Wednesday, June 16, 2010

Review: Skip College: Go Into Business for Yourself

I just received the e-book "Skip College: Go Into Business for Yourself" from author JJ Luna which came about because of this post. I took a glance at the book and figured I would read the entire book on the plane tomorrow. Then I read the first chapter...then I noticed I was already 25 pages into the tome...then I decided to keep reading...then I noticed that it was 2am...and I was almost through with the book. Then I finished the book. So, while it is creeping up on 3am, I wanted to write this review while the material was still fresh in my mind. Here's the high points:
  • It came in e-book form. This is a good thing. No going to the library, getting on the waiting list, and waiting. No ordering it on Amazon and waiting for the UPS driver to bring it to my door. No going to the bookstore and hunting for it among the shelves. It was instantaneously delivered to my email. Super convenient.
  • The e-book didn't disappoint. I was already sold on Mr Luna's self employment theories when I read his first book, How to Be Invisible. Reading this book just reinforced my initial theory that his ideas have significant merit and that everyone can learn something from what he writes about.
  • The book covers basic theories of self employment which each person needs to put into practice for themselves. This is also a good thing. There is no such thing as "follow these ten steps explicitly and you will be successful." If someone promises you such a thing you need to run the other way because there are so many variables that having the basic theories down pat are far more valuable than following the same exact path as someone else.
  • The book delves into a number of other areas that are marginally related to self employment but mostly related to personal responsibility which is the bedrock of any successful life IMHO. Things like keeping your word, not complicating your business or your life unnecessarily, living within your means, carrying cash, etc. Good stuff.
  • The first sentence of Chapter 1 is like a splash of cold water. "For the majority of today's high school graduates, going on to college is an unjustifiable waste of time and money." Wow. It may be true but few people have the guts to state such a "heretical" idea. Obviously with such a bold statement, you want to read more. Throughout the book, he proves this point.
  • I don't know whether to consider this serendipitous or not but just this week, I received my acceptance letter to a local university. Similar to Mr Luna who dropped out of college after three years, I also dropped out of college many years ago. I probably have more community college credits than one would think possible simply because I take classes that interest me or that I feel would be useful, however, I never did go back to college to actually finish a degree. I do, however, work mostly with people who have at minimum Masters degrees, mostly, these people are well-respected PhDs. Kind of intimidating. So a couple of months ago I felt the need to actually "finish college". If I am directing people with PhDs, shouldn't I at least have some kind of degree? I though so, which is why I was pretty much focused on going back to college, graduating, and getting the piece of paper that would make me "official". I'm not sure if it is because I have been up for more than 20 hours, or because if I look at the situation logically--I have been successfully self employed for more than 20 years--I am seriously having second thoughts about my need for a degree. This may be the tipping point for not getting a degree. In that case, this e-book just saved me approximately $9000 which I was prepared to write a check for in the next few weeks.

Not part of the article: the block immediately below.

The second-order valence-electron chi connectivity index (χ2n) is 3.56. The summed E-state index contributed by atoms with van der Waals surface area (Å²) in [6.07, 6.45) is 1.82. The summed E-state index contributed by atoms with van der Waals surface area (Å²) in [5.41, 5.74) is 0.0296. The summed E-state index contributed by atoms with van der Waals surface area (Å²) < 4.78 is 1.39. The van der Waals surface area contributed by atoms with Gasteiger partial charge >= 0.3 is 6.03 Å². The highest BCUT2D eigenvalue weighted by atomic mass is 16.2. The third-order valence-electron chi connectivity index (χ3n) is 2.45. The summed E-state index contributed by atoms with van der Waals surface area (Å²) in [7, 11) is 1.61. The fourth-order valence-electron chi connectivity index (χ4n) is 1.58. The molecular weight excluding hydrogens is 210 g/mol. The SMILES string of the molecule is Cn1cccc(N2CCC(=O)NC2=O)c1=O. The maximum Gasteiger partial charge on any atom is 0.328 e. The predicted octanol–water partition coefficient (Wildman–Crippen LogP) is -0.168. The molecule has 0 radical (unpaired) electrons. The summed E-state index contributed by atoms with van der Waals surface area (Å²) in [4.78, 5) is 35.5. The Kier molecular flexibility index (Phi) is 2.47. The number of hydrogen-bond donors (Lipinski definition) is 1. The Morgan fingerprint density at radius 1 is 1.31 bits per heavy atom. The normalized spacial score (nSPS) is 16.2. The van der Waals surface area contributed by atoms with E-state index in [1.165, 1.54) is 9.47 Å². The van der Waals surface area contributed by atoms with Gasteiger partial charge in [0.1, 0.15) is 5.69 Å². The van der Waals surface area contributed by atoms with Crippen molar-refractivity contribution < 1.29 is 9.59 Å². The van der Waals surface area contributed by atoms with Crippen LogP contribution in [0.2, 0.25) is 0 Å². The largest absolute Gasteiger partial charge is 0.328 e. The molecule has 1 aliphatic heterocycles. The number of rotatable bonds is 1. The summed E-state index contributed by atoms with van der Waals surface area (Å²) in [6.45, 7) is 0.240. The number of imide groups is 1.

• I liked the tone of the book. As I was reading thorough it, thoughts of my grandfather kept popping into my mind. Although Mr Luna is a couple of decades younger than my grandfather, the things he writes about in his book--everything from reminiscing about being a fire lookout to carrying cash to take care of any problem that may arise to reading voraciously to coming up with clever ways to make money--reminded me of my grandfather. This is exactly the advice he gave so many years ago and if I would have just PAID ATTENTION, the information would have saved me untold grief and many, many, many thousands of dollars.
  • Overall, I recommend this book for people who are deciding whether or not to go to college or if you are older and considering the possibility of starting your own business. I also suggest everyone read 'How to Be Invisible' as well.

If you need some more convincing about the "value" of a degree, here's some links:

If I had a quarter for every college graduate who whined about not being able to get a job even though they have a degree, like somehow having a piece of paper entitles them to a job...


  1. You're obviously not a native of Californication.
    If you were, you would be defending the socialist indoctrination establishment - especially its highest levels, where the incompetent teachers of today were born - at all cost.
    "Education" is the most-valued sacred cow of the political left because, like "The Church" of old, it enables them to move the lies of tyranny under the guise of "enlightenment".

    The best thing anyone can do who wants to "make the world a better place" is leave the union-labor bureaucracy and start a business/go to work in the private sector. Ex: Wal-Mart has done more to help the working poor than the political class ever dreamed of, and that's probably the chief reason they want to get rid of it!

  2. I'm not sure how old your grandfather was in 2010..but J.J. Luna was over 80 years old. He is still alive and kicking and coming out several new ebooks along with a new revised "Be Invisible" book with new material this month.